IRGC’s Soft-Power Influence Undermines Iraq’s Security

The Islamic Revolutionary Guards Corps (IRGC) has claimed that its engineers are tasked to repair the Mosul Dam, Iraq’s largest dam that generates hydroelectricity and provides water for agricultural irrigation in Nineveh Governorate.

Hailing the IRGC’s scientific capabilities and non-military expertise, General Salar Abnoush, the deputy head of IRGC’s construction conglomerate Khatam al-Anbiya Construction Base, said that the company was busy “repairing cracks in Mosul Dam to prevent the complete inundation of the Iraqi cities of Samarra, Mosul and Kadhimiya.”


It is difficult to corroborate Abnoush’s claim that the IRGC’s engineering arm is involved in the construction of the Mosul Dam. In March, the Iraqi government signed a 296-million-dollar contract with an Italian company to fix the dam.

But what is well-established is that the IRGC uses its soft-power assets to complement its military strategy in the region. Through extensive soft-power efforts – including myriad construction projects, charity work, cultural and media activities, and religious (often sectarian) programs – the IRGC promotes its ideological, political and military agenda at the expense of the interests of the United States and regional Arab countries.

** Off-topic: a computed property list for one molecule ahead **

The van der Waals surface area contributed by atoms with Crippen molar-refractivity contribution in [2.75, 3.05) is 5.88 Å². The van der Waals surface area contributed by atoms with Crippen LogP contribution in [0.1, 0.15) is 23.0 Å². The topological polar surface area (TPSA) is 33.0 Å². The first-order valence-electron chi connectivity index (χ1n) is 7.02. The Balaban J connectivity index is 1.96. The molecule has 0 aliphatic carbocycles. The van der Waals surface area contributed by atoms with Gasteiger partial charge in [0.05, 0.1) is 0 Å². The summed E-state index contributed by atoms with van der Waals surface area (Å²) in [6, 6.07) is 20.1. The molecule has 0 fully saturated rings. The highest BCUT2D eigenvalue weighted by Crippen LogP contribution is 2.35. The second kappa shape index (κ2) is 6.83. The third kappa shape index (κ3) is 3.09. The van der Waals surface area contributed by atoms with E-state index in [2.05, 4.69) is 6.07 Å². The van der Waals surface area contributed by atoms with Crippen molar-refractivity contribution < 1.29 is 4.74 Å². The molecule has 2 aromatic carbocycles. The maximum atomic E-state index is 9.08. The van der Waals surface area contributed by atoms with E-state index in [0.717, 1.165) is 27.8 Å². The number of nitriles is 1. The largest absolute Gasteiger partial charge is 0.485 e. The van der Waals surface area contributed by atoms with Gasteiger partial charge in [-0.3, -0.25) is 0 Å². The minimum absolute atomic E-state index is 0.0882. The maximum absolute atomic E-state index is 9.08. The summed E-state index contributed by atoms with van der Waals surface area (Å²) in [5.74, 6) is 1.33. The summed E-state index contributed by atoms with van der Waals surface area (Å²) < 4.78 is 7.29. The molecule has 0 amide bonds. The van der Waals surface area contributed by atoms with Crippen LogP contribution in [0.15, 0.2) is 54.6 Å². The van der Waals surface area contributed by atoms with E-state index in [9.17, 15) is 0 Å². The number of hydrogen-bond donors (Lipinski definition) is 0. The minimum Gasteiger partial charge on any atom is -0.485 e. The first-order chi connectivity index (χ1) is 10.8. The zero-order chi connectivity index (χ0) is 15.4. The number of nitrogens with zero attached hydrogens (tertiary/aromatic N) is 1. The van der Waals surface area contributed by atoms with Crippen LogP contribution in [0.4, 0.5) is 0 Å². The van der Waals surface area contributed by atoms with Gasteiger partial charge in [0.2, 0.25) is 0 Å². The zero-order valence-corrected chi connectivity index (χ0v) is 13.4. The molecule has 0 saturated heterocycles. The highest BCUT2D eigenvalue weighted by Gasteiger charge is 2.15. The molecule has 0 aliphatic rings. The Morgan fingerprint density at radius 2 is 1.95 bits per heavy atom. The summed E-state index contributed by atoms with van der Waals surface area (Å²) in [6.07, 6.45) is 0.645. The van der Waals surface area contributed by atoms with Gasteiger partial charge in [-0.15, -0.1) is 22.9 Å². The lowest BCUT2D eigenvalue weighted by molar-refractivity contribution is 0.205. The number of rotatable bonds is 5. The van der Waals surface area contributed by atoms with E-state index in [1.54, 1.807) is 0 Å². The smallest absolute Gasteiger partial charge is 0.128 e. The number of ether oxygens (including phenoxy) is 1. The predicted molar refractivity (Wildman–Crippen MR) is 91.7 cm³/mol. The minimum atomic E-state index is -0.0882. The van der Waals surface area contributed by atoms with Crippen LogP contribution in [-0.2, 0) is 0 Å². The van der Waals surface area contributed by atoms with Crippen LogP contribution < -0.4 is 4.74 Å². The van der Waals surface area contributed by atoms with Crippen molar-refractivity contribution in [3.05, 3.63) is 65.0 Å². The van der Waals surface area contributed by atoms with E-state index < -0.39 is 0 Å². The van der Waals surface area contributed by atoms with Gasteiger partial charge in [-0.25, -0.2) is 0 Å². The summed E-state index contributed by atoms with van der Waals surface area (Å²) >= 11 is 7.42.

In February 2010, the US Treasury Department designated IRGC’s Khatam al-Anbiya (Gharargah-e Sazandegi-ye Khatam al-Anbiya, or GHORB) as “proliferators of weapons of mass destruction (WMD).”

The fact that GHORB, disguised as a construction company, is directly involved in subversive activities in the region was further established in February 2013 when Hassan Shateri, the head of GHORB’s Lebanon branch, was killed while he was transferring arms from Syria to Lebanon.